'68: RULE OF WAR #2 by Nat Jones



If '68: The Movie were made, who would you cast as Jungle Jim? Agent Rule? Private Yam?

Edward Norton would make a great Jungle Jim. A younger Alec Baldwin for Rule and for Yam, I think a talented Asian American unknown would be best. I think a role like Yam’s in the ’68 universe would really “make” an actor and I think the audience would benefit from not having seen the guy before in a sitcom or on a car commercial.

Which is more terrifying: being trapped in a room full of zombies, or in a room full of Kardashians?

Gosh, that’s a tough one. I’d have a different strategy for each. In the zombie room, I’d turn my gun on the undead. In the other … I’d simply turn it on myself.

Any other projects your fans should be on the lookout for?

2014 is a big year for ’68! We’re working on a second four-issue series for release this year called ’68: Homefront. It’s a cool concept, featuring two separate storylines that serialize over the four-issue run. The first is called Peece and Love and brings the story back to the US heartland. The second, entitled Dodgers, takes you to Canada as a couple of recent draftees decide to head north instead of Far East. We’ve got another ’68 one-shot in the works as well and, not to say too much, it’ll serve up another helping of everyone’s favorite “Grim Reaper in a Gas Mask”. Other than all of that, there are pots bubbling over with plans for 2015 and beyond. Lotsa good stuff … some of it brand spankin’ NEW! Curious fans can keep their fingers on the ’68 pulse and find out about upcoming releases by friending us on Facebook and checking out our website at There’s an all-new mailing list they can sign up for under the Mail Call button that will provide them with an e mail newsletter that offers exclusive content, behind the scenes stuff and tons more!

Also, I recently wrote a werewolf book for comic artist Andrew Mangum to illustrate. The book came out amazingly well and was published in October of last year by Monsterverse publishing. It’s called Wilder and centers on a US army grunt behind the lines during the Battle of the Bulge in World War II. It’s a helluva horror romp and I think ’68 fans would dig its Horror/War vibe in an earlier setting.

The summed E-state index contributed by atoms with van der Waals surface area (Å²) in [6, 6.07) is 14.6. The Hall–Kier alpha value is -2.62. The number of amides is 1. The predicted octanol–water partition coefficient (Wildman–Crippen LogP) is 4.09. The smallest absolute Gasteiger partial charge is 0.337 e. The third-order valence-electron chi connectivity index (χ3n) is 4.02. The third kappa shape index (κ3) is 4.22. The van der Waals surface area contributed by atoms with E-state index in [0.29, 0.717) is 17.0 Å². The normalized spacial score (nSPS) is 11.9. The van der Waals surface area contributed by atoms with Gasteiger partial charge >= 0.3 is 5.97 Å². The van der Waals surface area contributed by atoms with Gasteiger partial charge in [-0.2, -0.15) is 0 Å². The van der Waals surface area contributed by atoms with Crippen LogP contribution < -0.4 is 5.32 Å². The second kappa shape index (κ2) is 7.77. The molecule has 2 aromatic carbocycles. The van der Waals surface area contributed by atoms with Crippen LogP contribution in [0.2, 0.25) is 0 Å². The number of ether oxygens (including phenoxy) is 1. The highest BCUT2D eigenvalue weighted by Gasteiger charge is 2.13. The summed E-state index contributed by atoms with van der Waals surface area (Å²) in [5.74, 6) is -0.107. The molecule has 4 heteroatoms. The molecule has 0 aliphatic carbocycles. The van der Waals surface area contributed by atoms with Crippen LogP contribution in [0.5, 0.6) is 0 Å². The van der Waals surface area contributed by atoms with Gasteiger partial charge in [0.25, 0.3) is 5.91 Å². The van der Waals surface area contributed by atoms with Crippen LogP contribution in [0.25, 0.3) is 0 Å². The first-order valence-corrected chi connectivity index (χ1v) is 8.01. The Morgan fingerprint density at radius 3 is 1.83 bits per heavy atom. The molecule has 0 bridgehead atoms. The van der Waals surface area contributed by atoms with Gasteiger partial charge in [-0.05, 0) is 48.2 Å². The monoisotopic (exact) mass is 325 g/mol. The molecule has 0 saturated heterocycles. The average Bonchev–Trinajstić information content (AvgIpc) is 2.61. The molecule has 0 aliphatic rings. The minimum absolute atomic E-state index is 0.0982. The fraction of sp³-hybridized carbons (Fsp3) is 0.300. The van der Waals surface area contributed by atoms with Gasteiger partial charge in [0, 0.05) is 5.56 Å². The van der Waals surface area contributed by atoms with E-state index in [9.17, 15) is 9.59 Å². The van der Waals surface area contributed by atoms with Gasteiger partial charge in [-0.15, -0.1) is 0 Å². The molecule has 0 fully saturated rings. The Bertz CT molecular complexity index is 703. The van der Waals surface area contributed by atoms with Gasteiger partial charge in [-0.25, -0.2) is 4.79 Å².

EXCLUSIVE: '68: HOMEFRONT Cover by Nat Jones

MightyVille Exlcusive: '68: Homefront #1 by Nat Jones


Thanks a lot for your time, Mark. We'll be one the lookout for all things '68!

Thank you!

(Artwork provided by Jay Fotos.)

Well, there you have it everyone! Be sure to pick up '68: Rule of War in April and '68: Homefront later this year. And, while you're at it, let us know which chapter of the '68 saga is your favorite in the comments below. First person to comment wins the first three issues of the 2011 '68 series! 


More Interviews on MightyVille:

A Man of Two Worlds: Nick Spencer at the Image EXPO

Adventure Ahoy! Kel Symons on THE MERCENARY SEA and More

Saving AIRBOY: A Conversation with James Robinson


Comments (2)
  • Leggacy  - 68 Scars!
    Huge fan of them all but if I had to choose it'd be Scars. Doesn't stop me from trying to get my hands on every cover from each chapter. Big '68 fan!!
  • MightyVille  - Congrats Leggacy!
    Congrats, Leggacy! You've won the first three issues of the 2011 '68 series! We'll be reaching out soon to get your mailing address. Thanks for being a valued MightyVille member.

    We really dug SCARS, too, but my personal favorite, as shown above, is JUNGLE JIM.
Only registered users can write comments!